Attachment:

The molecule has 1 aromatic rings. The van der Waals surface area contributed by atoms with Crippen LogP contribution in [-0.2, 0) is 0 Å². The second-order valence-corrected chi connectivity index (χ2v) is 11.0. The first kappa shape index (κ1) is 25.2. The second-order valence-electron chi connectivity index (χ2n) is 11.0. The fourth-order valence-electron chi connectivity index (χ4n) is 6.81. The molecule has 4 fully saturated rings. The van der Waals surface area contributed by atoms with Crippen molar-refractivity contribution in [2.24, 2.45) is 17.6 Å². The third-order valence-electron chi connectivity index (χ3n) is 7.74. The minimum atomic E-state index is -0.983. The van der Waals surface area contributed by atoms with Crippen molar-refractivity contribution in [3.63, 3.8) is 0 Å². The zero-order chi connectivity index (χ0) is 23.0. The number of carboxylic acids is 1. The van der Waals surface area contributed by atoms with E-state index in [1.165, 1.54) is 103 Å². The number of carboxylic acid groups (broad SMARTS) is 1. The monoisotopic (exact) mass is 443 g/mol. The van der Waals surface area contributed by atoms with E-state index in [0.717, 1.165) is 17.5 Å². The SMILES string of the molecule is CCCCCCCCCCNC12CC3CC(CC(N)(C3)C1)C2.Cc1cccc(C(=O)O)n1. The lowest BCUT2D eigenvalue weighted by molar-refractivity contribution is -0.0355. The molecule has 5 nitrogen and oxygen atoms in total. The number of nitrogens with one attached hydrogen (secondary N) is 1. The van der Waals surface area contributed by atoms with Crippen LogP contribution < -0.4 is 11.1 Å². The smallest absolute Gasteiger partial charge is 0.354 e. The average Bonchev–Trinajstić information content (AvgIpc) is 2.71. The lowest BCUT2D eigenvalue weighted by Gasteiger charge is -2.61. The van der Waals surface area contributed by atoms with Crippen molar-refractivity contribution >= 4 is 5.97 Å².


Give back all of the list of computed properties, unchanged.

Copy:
The molecule has 1 aromatic rings. The van der Waals surface area contributed by atoms with Crippen LogP contribution in [-0.2, 0) is 0 Å². The second-order valence-corrected chi connectivity index (χ2v) is 11.0. The first kappa shape index (κ1) is 25.2. The second-order valence-electron chi connectivity index (χ2n) is 11.0. The fourth-order valence-electron chi connectivity index (χ4n) is 6.81. The molecule has 4 fully saturated rings. The van der Waals surface area contributed by atoms with Crippen molar-refractivity contribution in [2.24, 2.45) is 17.6 Å². The third-order valence-electron chi connectivity index (χ3n) is 7.74. The minimum atomic E-state index is -0.983. The van der Waals surface area contributed by atoms with Crippen molar-refractivity contribution in [3.63, 3.8) is 0 Å². The zero-order chi connectivity index (χ0) is 23.0. The number of carboxylic acids is 1. The van der Waals surface area contributed by atoms with E-state index in [1.165, 1.54) is 103 Å². The number of carboxylic acid groups (broad SMARTS) is 1. The monoisotopic (exact) mass is 443 g/mol. The van der Waals surface area contributed by atoms with E-state index in [0.717, 1.165) is 17.5 Å². The SMILES string of the molecule is CCCCCCCCCCNC12CC3CC(CC(N)(C3)C1)C2.Cc1cccc(C(=O)O)n1. The lowest BCUT2D eigenvalue weighted by molar-refractivity contribution is -0.0355. The molecule has 5 nitrogen and oxygen atoms in total. The number of nitrogens with one attached hydrogen (secondary N) is 1. The van der Waals surface area contributed by atoms with Crippen LogP contribution < -0.4 is 11.1 Å². The smallest absolute Gasteiger partial charge is 0.354 e. The average Bonchev–Trinajstić information content (AvgIpc) is 2.71. The lowest BCUT2D eigenvalue weighted by Gasteiger charge is -2.61. The van der Waals surface area contributed by atoms with Crippen molar-refractivity contribution >= 4 is 5.97 Å².